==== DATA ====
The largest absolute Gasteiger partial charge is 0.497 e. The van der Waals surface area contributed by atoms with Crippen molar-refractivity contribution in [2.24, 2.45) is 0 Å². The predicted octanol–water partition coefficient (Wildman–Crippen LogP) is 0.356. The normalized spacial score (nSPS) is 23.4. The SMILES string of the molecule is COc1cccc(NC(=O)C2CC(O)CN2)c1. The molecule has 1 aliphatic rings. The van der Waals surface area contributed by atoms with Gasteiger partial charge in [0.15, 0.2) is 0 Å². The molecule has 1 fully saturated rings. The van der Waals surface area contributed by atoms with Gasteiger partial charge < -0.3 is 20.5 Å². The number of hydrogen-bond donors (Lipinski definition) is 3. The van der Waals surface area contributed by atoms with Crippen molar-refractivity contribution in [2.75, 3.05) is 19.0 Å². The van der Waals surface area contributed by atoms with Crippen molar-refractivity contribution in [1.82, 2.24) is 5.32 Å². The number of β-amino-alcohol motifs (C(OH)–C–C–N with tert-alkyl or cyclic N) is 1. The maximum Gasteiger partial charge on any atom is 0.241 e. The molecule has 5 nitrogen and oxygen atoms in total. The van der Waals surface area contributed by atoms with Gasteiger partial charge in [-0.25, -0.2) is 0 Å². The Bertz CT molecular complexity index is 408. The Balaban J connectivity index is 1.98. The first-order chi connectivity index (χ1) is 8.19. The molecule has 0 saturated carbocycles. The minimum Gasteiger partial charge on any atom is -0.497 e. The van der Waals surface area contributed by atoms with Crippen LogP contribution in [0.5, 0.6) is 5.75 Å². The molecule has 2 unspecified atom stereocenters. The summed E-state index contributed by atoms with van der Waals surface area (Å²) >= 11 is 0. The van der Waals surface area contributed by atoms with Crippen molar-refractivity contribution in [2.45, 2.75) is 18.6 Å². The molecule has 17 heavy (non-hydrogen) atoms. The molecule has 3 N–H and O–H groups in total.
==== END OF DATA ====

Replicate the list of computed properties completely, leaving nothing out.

The largest absolute Gasteiger partial charge is 0.497 e. The van der Waals surface area contributed by atoms with Crippen molar-refractivity contribution in [2.24, 2.45) is 0 Å². The predicted octanol–water partition coefficient (Wildman–Crippen LogP) is 0.356. The normalized spacial score (nSPS) is 23.4. The SMILES string of the molecule is COc1cccc(NC(=O)C2CC(O)CN2)c1. The molecule has 1 aliphatic rings. The van der Waals surface area contributed by atoms with Gasteiger partial charge in [0.15, 0.2) is 0 Å². The molecule has 1 fully saturated rings. The van der Waals surface area contributed by atoms with Gasteiger partial charge < -0.3 is 20.5 Å². The number of hydrogen-bond donors (Lipinski definition) is 3. The van der Waals surface area contributed by atoms with Crippen molar-refractivity contribution in [2.75, 3.05) is 19.0 Å². The van der Waals surface area contributed by atoms with Crippen molar-refractivity contribution in [1.82, 2.24) is 5.32 Å². The number of β-amino-alcohol motifs (C(OH)–C–C–N with tert-alkyl or cyclic N) is 1. The maximum Gasteiger partial charge on any atom is 0.241 e. The molecule has 5 nitrogen and oxygen atoms in total. The van der Waals surface area contributed by atoms with Gasteiger partial charge in [-0.25, -0.2) is 0 Å². The Bertz CT molecular complexity index is 408. The Balaban J connectivity index is 1.98. The first-order chi connectivity index (χ1) is 8.19. The molecule has 0 saturated carbocycles. The minimum Gasteiger partial charge on any atom is -0.497 e. The van der Waals surface area contributed by atoms with Crippen LogP contribution in [0.5, 0.6) is 5.75 Å². The molecule has 2 unspecified atom stereocenters. The summed E-state index contributed by atoms with van der Waals surface area (Å²) >= 11 is 0. The van der Waals surface area contributed by atoms with Crippen molar-refractivity contribution in [2.45, 2.75) is 18.6 Å². The molecule has 17 heavy (non-hydrogen) atoms. The molecule has 3 N–H and O–H groups in total.